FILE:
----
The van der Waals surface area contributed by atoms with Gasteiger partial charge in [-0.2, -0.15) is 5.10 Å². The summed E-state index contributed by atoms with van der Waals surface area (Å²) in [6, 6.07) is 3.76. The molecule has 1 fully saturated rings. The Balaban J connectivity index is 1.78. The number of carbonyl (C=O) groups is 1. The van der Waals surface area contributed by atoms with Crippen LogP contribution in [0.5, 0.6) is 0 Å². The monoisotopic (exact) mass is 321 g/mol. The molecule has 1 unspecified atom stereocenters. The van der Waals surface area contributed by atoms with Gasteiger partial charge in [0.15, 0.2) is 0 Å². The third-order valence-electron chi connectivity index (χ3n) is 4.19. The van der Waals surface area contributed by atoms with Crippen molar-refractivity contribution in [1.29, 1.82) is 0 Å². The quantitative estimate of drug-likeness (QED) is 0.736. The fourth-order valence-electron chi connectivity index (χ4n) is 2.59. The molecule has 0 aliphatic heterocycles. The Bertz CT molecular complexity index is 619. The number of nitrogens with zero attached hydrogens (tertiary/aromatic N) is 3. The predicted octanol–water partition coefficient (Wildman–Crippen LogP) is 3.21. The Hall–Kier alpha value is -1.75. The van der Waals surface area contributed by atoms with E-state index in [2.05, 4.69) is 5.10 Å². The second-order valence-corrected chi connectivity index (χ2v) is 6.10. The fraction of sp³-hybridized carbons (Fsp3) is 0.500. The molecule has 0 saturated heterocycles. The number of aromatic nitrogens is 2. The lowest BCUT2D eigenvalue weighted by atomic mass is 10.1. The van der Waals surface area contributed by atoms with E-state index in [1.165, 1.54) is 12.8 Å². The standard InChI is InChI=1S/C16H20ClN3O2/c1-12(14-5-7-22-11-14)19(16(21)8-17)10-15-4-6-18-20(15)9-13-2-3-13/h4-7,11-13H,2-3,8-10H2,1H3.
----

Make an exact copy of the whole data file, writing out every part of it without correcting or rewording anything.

The van der Waals surface area contributed by atoms with Gasteiger partial charge in [-0.2, -0.15) is 5.10 Å². The summed E-state index contributed by atoms with van der Waals surface area (Å²) in [6, 6.07) is 3.76. The molecule has 1 fully saturated rings. The Balaban J connectivity index is 1.78. The number of carbonyl (C=O) groups is 1. The van der Waals surface area contributed by atoms with Crippen LogP contribution in [0.5, 0.6) is 0 Å². The monoisotopic (exact) mass is 321 g/mol. The molecule has 1 unspecified atom stereocenters. The van der Waals surface area contributed by atoms with Gasteiger partial charge in [0.15, 0.2) is 0 Å². The third-order valence-electron chi connectivity index (χ3n) is 4.19. The van der Waals surface area contributed by atoms with Crippen molar-refractivity contribution in [1.29, 1.82) is 0 Å². The quantitative estimate of drug-likeness (QED) is 0.736. The fourth-order valence-electron chi connectivity index (χ4n) is 2.59. The molecule has 0 aliphatic heterocycles. The Bertz CT molecular complexity index is 619. The number of nitrogens with zero attached hydrogens (tertiary/aromatic N) is 3. The predicted octanol–water partition coefficient (Wildman–Crippen LogP) is 3.21. The Hall–Kier alpha value is -1.75. The van der Waals surface area contributed by atoms with E-state index in [2.05, 4.69) is 5.10 Å². The second-order valence-corrected chi connectivity index (χ2v) is 6.10. The fraction of sp³-hybridized carbons (Fsp3) is 0.500. The molecule has 0 saturated heterocycles. The number of aromatic nitrogens is 2. The lowest BCUT2D eigenvalue weighted by atomic mass is 10.1. The van der Waals surface area contributed by atoms with E-state index in [1.165, 1.54) is 12.8 Å². The standard InChI is InChI=1S/C16H20ClN3O2/c1-12(14-5-7-22-11-14)19(16(21)8-17)10-15-4-6-18-20(15)9-13-2-3-13/h4-7,11-13H,2-3,8-10H2,1H3.